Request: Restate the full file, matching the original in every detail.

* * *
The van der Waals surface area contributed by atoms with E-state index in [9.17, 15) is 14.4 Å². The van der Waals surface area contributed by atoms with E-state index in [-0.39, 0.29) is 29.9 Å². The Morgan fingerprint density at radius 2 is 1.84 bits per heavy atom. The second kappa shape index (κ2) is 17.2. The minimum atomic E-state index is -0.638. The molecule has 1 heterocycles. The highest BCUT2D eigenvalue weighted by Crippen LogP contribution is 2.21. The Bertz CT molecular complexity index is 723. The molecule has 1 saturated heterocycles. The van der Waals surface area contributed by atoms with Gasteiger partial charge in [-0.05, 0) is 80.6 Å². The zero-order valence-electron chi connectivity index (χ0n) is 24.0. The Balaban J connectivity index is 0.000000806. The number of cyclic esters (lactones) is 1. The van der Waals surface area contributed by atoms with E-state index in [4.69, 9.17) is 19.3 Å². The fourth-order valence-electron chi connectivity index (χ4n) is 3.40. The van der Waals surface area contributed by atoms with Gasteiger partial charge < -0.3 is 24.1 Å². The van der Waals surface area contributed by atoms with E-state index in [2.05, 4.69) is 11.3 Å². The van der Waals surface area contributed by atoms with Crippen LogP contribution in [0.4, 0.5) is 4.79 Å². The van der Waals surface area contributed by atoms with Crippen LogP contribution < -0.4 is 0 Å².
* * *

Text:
The van der Waals surface area contributed by atoms with E-state index in [9.17, 15) is 14.4 Å². The van der Waals surface area contributed by atoms with E-state index in [-0.39, 0.29) is 29.9 Å². The Morgan fingerprint density at radius 2 is 1.84 bits per heavy atom. The second kappa shape index (κ2) is 17.2. The minimum atomic E-state index is -0.638. The molecule has 1 heterocycles. The highest BCUT2D eigenvalue weighted by Crippen LogP contribution is 2.21. The Bertz CT molecular complexity index is 723. The molecule has 1 saturated heterocycles. The van der Waals surface area contributed by atoms with Gasteiger partial charge in [-0.05, 0) is 80.6 Å². The zero-order valence-electron chi connectivity index (χ0n) is 24.0. The Balaban J connectivity index is 0.000000806. The number of cyclic esters (lactones) is 1. The van der Waals surface area contributed by atoms with E-state index in [4.69, 9.17) is 19.3 Å². The fourth-order valence-electron chi connectivity index (χ4n) is 3.40. The van der Waals surface area contributed by atoms with Gasteiger partial charge < -0.3 is 24.1 Å². The van der Waals surface area contributed by atoms with E-state index in [2.05, 4.69) is 11.3 Å². The van der Waals surface area contributed by atoms with Crippen LogP contribution in [0.4, 0.5) is 4.79 Å². The van der Waals surface area contributed by atoms with Crippen LogP contribution < -0.4 is 0 Å².